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Journal of Immunology Research
Volume 2018, Article ID 7357162, 18 pages
Research Article

Cathelicidin LL-37 Affects Surface and Intracellular Toll-Like Receptor Expression in Tissue Mast Cells

1Department of Experimental Immunology, Faculty of Health Sciences, Medical University of Lodz, Lodz, Poland
2Department of Molecular Cell Mechanisms, Faculty of Health Sciences, Medical University of Lodz, Lodz, Poland
3Department of Pharmaceutical Biochemistry and Molecular Diagnostics, Faculty of Pharmacy, Medical University of Lodz, Lodz, Poland
4Department of Industrial Microbiology and Biotechnology, Faculty of Biology and Environmental Protection, University of Lodz, Lodz, Poland

Correspondence should be addressed to Ewa Brzezińska-Błaszczyk; lp.zdol.demu.ksc@bawe

Received 1 September 2017; Accepted 26 November 2017; Published 19 February 2018

Academic Editor: Xiao-Feng Yang

Copyright © 2018 Justyna Agier et al. This is an open access article distributed under the Creative Commons Attribution License, which permits unrestricted use, distribution, and reproduction in any medium, provided the original work is properly cited.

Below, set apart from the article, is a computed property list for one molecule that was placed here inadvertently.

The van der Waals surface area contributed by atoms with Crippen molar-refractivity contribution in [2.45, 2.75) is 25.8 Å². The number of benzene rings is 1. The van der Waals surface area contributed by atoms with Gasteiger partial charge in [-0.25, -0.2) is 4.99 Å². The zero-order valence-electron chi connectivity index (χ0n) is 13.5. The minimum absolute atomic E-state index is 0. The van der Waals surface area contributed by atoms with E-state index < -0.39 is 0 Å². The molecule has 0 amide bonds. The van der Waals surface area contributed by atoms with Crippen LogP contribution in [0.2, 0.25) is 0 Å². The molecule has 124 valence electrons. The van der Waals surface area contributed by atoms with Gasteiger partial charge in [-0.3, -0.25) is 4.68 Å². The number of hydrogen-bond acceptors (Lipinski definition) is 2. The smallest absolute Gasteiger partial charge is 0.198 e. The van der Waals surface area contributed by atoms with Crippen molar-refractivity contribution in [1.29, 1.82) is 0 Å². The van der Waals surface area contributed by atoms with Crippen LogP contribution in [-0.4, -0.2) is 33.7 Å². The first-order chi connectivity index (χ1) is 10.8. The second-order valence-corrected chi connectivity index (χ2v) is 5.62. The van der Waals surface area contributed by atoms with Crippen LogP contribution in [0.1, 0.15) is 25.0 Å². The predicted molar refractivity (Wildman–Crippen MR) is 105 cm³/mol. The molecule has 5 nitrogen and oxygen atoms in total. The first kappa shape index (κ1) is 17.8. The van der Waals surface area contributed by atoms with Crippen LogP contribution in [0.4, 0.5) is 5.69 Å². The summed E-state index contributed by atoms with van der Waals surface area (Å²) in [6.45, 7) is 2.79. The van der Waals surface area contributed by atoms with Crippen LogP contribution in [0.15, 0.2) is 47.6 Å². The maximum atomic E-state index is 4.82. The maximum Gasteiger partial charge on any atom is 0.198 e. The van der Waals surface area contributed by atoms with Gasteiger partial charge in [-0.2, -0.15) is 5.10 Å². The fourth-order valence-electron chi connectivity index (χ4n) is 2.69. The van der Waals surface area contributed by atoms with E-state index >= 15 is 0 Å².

Undoubtedly, mast cells take part in host defense against microorganisms as they are numerous at the portal of infection, they release many proinflammatory and antimicrobial mediators, and they express pattern recognition receptors, such as TLRs. These receptors play a key role in recognition and binding molecules associated with microorganisms and molecules associated with damage. Cathelicidins exhibit direct antimicrobial activities against a broad spectrum of microbes by perturbing their cell membranes. Accumulating evidence suggests a role for these molecules in supporting cell activation. We examined the impact of human cathelicidin LL-37 on tissue mast cell TLR expression and distribution. Depending on context, we show that LL-37 stimulation resulted in minor to major effects on TLR2, TLR3, TLR4, TLR5, TLR7, and TLR9 expression. Confocal microscopy analysis showed that, upon stimulation, TLRs may translocate from the cell interior to the surface and conversely. FPR2 and EGFR inhibitors reduced the increase in expression of selected receptors. We also established that LL-37 acts as a powerful inducer of CCL3 and ROS generation. These results showed that in response to LL-37, mast cells enhance the capability to detect invading pathogens by modulation of TLR expression in what may be involved FPR2 or EGFR molecules.